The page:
“There was a very bad smell and the area was full of smoke and dust. I couldn’t breathe properly for several minutes,” said Nabeela’s brother, Zubair Rehman. “The explosion was very close to us. It was very strong, it took me into the air and pushed me onto the ground,” Nabeela told a researcher from Amnesty International, which released its report on October 23 pertaining to US drones strikes in Pakistan.

Despite her own injury, later when she ventured to the spot where her grandmother had been picking vegetables earlier in the day, this is how Nabeela described the scene, “I saw her shoes. We found her mutilated body a short time afterwards,” recalled Nabeela. “It had been thrown quite a long distance away by the blast and it was in pieces. We collected as many different parts from the field and wrapped them in a cloth.”

Virtually the entire family sustained injuries. Zubair’s injuries were the most serious as were those of three-year-old Safdar. The family had to choose between treating Zubair or Safdar. It decided to get treatment for the older boy because he would become a helping hand for his father sooner than little Safdar would. Zubair required specialist medical care but it cost too much money. The family had to sell its small plot of land and after visiting several medical centres they found one in Peshawar (180 miles away) that was willing to carry out the operation to remove the shrapnel lodged in his leg for the meager sum the family could offer. He is now recovering slowly.

Nabeela, with a pretty face and large hazel eyes, still does not know why her family was targeted. The Amnesty report said some US actions (targeting civilians in Pakistan’s tribal region) constitute war crimes. The White House spokesperson Jay Carney dismissed Amnesty’s report the same day (October 23) insisting US actions were perfectly legal.

Do US crimes become legal because the world’s self-proclaimed superpower carries them out? What was Mamana’s crime? What about Nabeela? She is not seeking an invitation to the White House or Black House; she simply wants to know why missiles were fired at her and her siblings that blew their elderly grandmother to pieces? Some of her body parts were never recovered. Even if they had been, that would have provided little comfort to the family.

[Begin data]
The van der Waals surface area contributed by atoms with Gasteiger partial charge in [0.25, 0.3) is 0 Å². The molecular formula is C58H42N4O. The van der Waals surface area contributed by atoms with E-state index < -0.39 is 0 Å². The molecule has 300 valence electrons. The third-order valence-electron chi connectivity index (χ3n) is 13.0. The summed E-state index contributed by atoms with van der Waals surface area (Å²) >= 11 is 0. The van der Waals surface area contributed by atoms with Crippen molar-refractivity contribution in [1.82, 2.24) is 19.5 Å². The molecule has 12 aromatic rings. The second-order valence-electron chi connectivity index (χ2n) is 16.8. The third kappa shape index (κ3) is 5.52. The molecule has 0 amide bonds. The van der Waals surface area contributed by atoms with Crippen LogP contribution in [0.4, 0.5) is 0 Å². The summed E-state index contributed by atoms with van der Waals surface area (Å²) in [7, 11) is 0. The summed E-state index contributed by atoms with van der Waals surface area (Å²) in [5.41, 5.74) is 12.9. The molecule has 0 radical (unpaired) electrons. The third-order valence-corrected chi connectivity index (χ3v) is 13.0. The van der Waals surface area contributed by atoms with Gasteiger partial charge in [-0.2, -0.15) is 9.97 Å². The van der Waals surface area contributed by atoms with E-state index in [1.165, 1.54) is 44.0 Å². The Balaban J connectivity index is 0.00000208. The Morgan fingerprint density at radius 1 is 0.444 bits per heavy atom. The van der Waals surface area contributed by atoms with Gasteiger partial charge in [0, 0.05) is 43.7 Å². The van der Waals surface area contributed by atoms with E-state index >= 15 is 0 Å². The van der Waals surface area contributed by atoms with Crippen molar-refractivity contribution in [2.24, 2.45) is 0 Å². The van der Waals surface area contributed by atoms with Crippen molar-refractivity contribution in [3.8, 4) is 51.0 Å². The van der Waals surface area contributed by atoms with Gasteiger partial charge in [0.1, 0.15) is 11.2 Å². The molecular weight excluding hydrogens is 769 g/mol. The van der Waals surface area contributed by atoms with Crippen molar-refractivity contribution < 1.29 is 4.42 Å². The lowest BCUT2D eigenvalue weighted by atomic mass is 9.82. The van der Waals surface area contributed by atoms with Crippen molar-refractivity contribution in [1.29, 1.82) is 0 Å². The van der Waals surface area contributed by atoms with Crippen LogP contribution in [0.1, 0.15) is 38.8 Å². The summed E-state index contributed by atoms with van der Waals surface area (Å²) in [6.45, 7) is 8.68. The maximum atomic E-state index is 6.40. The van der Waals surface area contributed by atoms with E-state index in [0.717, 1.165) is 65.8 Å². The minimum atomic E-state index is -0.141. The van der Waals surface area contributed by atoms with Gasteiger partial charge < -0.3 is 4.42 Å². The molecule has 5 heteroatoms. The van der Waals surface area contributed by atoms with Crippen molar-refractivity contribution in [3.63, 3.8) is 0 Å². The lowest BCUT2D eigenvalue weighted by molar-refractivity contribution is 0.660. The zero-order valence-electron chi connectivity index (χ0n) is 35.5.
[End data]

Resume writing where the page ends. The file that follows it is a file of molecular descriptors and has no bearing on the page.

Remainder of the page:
What is so special about Malala that she is being promoted globally while young Nabeela is totally ignored? Do Obama, Brown or any of the other international celebrities even know her name? She is not likely to get the education that Malala says she is promoting.

Malala was born in Mingora, Swat; Nabeela in Ghundi Kala, North Waziristan. Mingora is close to the tribal area; Ghundi Kala is part of the tribal belt. Malala was the target of Taliban attack, Nabeela of a US drone strike. It could be argued that Malala was deliberately targeted, while Nabeela was hit by mistake. She became “collateral damage” in the US war on terror. Does it make any difference as far as this little girl is concerned?

Malala is globetrotting and addressing conferences in New York, London, Paris, and other Western capitals. She has even been granted honorary citizenship by Canada that does not want most Pakistanis to come anywhere near its borders. Nabeela continues to live in the mud hovel in Ghundi Kala; the family cattle — all three of them — also killed in the US drone strikes that provided much of their sustenance: milk and cheese. The US has not even acknowledged, much less compensated the family for the killing of an elderly grandmother and their cattle. Their lives have been shattered.

We cannot help but note that Malala’s story advances the US and Western agenda in the region even if it shines light on the obscurantist views of the Taliban or whoever was responsible for targeting her. There is no doubt about the identity of those that struck Nabeela while killing her grandmother: the US. Malala travels all over the world, all expenses paid, while Nabeela is not likely to set foot even outside Ghundi Kala.

Are US crimes sacred and is Nabeela’s life any less important than that of Malala’s?

(Post script: On October 29, Nabeela, her brother Zubair and father Rafiqur Rehman appeared at a congressional hearing in Washington DC. Their appearance was sponsored by Florida Democrat Alan Grayston who said the US should stop drone strikes in Pakistan).